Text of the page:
The Chinese coastal city of Qingdao is famous not only for its beer, but also its beaches.
The imaginatively-named No. 1 Bathing Beach, for instance, is touted as the No. 1 beach in Asia (pleasant enough but definitely not number 1).
The problem was, we visited the city in early Spring, and the temperature was definitely not condusive for lazing around on the beach or taking a dip in the presumably chilly waters.
And walking to the city’s famed Zhanqiao Pier, which juts out into the sea, wasn’t a pleasure either, as we were faced with strong winds and an incessant drizzle.
So even though the seafood in Qingdao was lovely, I didn’t like the city.
But maybe, just maybe, I would have a better impression of the city if I had gone in better weather.
After all, my friends who visited Qingdao liked the place.
So should we be checking the weather charts before we plan our vacations?
I think it’s kinda important, especially if you want to avoid certain weather conditions.
For me, the rainy season is a no-no.
The last thing I want is to be trapped indoors or have to hold an umbrella or wear a raincoat when I go out.
I don’t like hot weather either, but I’d take it over the rains anytime.
But more than just avoiding certain weather conditions, checking the weather also helps ensure that you can see the city in its best light.
For instance, people flock to Japan to see its famed cherry blossoms in Spring.
And there are certain highlights which are absolutely dependent on the seasons.
Like Harbin’s Ice Festival.
I had visited Harbin before, in early Summer, and I thought the city was a little boring.
My friend and I were there for three days.
But after we had visited the Church of St Sophia, seen the many Russian buildings and witnessed tigers tearing live chickens apart at the Siberian Tiger Park, we were left scratching our heads over what to do.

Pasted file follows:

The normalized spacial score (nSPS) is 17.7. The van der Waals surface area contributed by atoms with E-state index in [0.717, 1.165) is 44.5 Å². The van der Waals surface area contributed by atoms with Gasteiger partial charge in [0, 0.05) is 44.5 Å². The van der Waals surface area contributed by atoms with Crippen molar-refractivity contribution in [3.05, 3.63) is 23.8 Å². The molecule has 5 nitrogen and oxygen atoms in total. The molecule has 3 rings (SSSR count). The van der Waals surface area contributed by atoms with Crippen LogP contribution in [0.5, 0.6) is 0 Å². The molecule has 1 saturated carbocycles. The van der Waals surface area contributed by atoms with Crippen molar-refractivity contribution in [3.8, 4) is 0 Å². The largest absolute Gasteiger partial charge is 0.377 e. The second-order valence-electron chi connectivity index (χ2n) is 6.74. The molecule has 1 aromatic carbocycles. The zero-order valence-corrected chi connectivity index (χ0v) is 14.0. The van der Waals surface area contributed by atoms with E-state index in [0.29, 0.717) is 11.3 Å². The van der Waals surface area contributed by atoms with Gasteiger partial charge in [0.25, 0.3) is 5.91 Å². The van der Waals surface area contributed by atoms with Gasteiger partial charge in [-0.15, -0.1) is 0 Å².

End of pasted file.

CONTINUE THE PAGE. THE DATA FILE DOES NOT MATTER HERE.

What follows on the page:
And on our last day in the city, we decided to sing karaoke because we were that bored.
But in Winter, the entire city comes alive.
The main pedestrian street, Zhongyang Dajie, was filled with people despite the minus-20 degree chill.
And the frozen Songhua River was abuzz with activities – from ice slides to dog sleds and horse-riding.
There were even people swimming in a pool which has been carved out of the river!
But of course the highlight remains the International Ice and Snow Sculpture Festival, which astounds with its size and scale.
There were amazing fairy tale palaces and towering pagodas all carved out of ice.
Not checking the weather before you book your flights could also be to your detriment.
My ex-boss went hiking in Nepal a month before I arrived, and she told me about the heavy rains and leeches.
But when I went there, the weather was nice and clear.
Each morning, as we started our hikes, we had fantastic views of the Himalayas.
Watching the sunrise from Poon Hill, in particular, was unforgettable as we had stupendous views of the mighty Annapurna and Dhaulagiri Ranges with peaks over 8000m high.
But unfortunately, those unobstructed views only lasted till around midday for us on every day of our trek, as after which, the skies would cloud over.
Our guide told us that climate change was the culprit, as the November skies were supposed to remain clear.
Climate change, however, is beyond the scope of this article.
So do you normally check the seasons before you book your flights?
Or do you not mind taking your chances?